Section 404 of the Sarbanes-Oxley Act of 2002 requires companies to do a comprehensive evaluation of their internal control over financial reporting. To comply with this statute, we will be required to document and test our internal control over financial reporting; our management will be required to assess and issue a report

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concerning our internal control over financial reporting; and our independent auditors will be required to attest to and report on management’s assessment. Reporting on our compliance with Section 404 of the Sarbanes-Oxley Act will first be required in connection with the filing of our Annual Report on Form 10-K for the fiscal year ending December 31, 2005. We have been conducting a rigorous review of our internal control over financial reporting in order to become compliant with the requirements of Section 404. However, the standards that must be met for management to assess our internal control over financial reporting are new and require significant documentation and testing. Our assessment may identify the need for remediation of our internal control over financial reporting. We recently concluded that certain material weaknesses existed in our internal control over financial reporting. See “Item 4. Controls and Procedures” in our Quarterly Report on Form 10-Q for the quarter ended March 31, 2005. If management cannot favorably assess the effectiveness of our internal control over financial reporting as of December 31, 2005, or if our auditors cannot timely attest to management’s assessment or if they identify material weaknesses in our internal control over financial reporting as of December 31, 2005, investors could lose confidence in our reported financial information, the market price of our stock could decline significantly, we may be unable to obtain additional financing to operate and expand our business, and our business and financial condition could be harmed.
 
If we experience high rates of customer turnover or credit card subscription or dealer fraud, our ability to become profitable will decrease.

      Customer turnover, frequently referred to as “churn,” is an important business metric in the telecommunications industry because it can have significant financial effects. Because we do not require customers to sign long-term commitments or pass a credit check, our service is available to a broader customer base than many other wireless providers and, as a result, some of our customers may be more likely to have their service terminated due to an inability to pay than the average industry customer. In addition, our rate of customer turnover may be affected by other factors, including the size of our calling areas, handset issues, customer care concerns, number portability and other competitive factors. Our strategies to address customer turnover may not be successful. A high rate of customer turnover would reduce revenues and increase the total marketing expenditures required to attract the minimum number of replacement customers required to sustain our business plan, which, in turn, could have a material adverse effect on our business, financial condition and results of operations.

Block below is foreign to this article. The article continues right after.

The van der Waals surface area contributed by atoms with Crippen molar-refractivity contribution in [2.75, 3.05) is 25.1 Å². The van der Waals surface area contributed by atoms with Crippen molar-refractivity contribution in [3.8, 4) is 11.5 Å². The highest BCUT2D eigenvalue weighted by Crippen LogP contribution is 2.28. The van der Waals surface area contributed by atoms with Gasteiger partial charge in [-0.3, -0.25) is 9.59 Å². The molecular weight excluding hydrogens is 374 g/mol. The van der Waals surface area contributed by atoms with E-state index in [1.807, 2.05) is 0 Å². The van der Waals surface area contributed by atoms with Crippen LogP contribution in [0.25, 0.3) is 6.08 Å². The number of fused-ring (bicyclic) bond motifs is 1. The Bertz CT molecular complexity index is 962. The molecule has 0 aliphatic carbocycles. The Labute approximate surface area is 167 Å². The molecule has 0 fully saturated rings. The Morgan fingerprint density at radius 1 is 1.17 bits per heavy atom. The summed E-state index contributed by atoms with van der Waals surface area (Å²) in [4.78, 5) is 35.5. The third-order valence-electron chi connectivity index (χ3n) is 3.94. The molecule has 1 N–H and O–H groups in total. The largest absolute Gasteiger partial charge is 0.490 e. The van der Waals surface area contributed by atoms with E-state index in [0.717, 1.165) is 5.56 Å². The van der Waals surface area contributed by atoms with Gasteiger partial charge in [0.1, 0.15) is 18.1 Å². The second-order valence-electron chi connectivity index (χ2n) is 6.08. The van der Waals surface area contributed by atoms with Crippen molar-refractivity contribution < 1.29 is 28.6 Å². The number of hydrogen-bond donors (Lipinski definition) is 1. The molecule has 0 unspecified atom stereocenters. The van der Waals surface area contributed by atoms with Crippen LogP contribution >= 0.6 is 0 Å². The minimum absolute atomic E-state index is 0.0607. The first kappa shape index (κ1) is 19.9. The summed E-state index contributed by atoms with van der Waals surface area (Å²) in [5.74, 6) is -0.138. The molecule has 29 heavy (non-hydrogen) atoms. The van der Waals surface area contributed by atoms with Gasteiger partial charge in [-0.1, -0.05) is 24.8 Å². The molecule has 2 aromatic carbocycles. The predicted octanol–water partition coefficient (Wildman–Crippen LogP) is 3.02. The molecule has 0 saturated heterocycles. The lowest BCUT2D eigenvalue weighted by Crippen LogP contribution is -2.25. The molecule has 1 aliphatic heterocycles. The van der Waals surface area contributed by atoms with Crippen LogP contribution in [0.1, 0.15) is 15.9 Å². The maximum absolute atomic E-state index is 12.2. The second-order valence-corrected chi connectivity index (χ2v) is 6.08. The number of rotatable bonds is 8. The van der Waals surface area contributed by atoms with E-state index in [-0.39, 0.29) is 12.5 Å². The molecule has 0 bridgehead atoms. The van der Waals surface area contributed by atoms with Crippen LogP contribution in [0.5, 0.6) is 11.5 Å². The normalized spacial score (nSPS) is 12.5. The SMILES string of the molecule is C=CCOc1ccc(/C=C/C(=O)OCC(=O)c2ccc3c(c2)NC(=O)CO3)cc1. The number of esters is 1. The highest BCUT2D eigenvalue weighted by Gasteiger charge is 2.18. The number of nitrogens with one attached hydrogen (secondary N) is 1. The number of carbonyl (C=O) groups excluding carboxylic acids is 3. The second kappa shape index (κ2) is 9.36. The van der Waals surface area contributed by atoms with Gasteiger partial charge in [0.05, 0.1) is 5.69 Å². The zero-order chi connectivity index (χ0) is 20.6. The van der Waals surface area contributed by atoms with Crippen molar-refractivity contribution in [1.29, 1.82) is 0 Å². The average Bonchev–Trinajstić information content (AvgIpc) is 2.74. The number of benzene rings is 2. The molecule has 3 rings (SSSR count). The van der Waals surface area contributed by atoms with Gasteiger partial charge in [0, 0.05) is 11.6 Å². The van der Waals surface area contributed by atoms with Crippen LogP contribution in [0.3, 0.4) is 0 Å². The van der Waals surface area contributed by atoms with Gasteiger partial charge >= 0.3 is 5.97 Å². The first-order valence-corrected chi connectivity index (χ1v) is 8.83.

Our operating costs can also increase substantially as a result of customer credit card and subscription fraud and dealer fraud. We have implemented a number of strategies and processes to detect and prevent efforts to defraud us, and we believe that our efforts have substantially reduced the types of fraud we have identified. However, if our strategies are not successful in detecting and controlling fraud in the future, it would have a material adverse impact on our financial condition and results of operations.

 
Our primary business strategy may not succeed in the long term.

      A major element of our business strategy is to offer consumers a service that allows them to make virtually unlimited calls within their Cricket service area and receive unlimited calls from any area for a flat monthly rate without entering into a long-term service commitment or passing a credit check. This strategy may not prove to be successful in the long term. From time to time, we also evaluate our service offerings and the demands of our target customers and may modify, change or adjust our service offerings or offer new services. We cannot assure you that these service offerings will be successful or prove to be profitable.

 
Our indebtedness could adversely affect our financial health, and if we fail to maintain compliance with the covenants under our senior secured credit facilities, any such failure could materially adversely affect our liquidity and financial condition.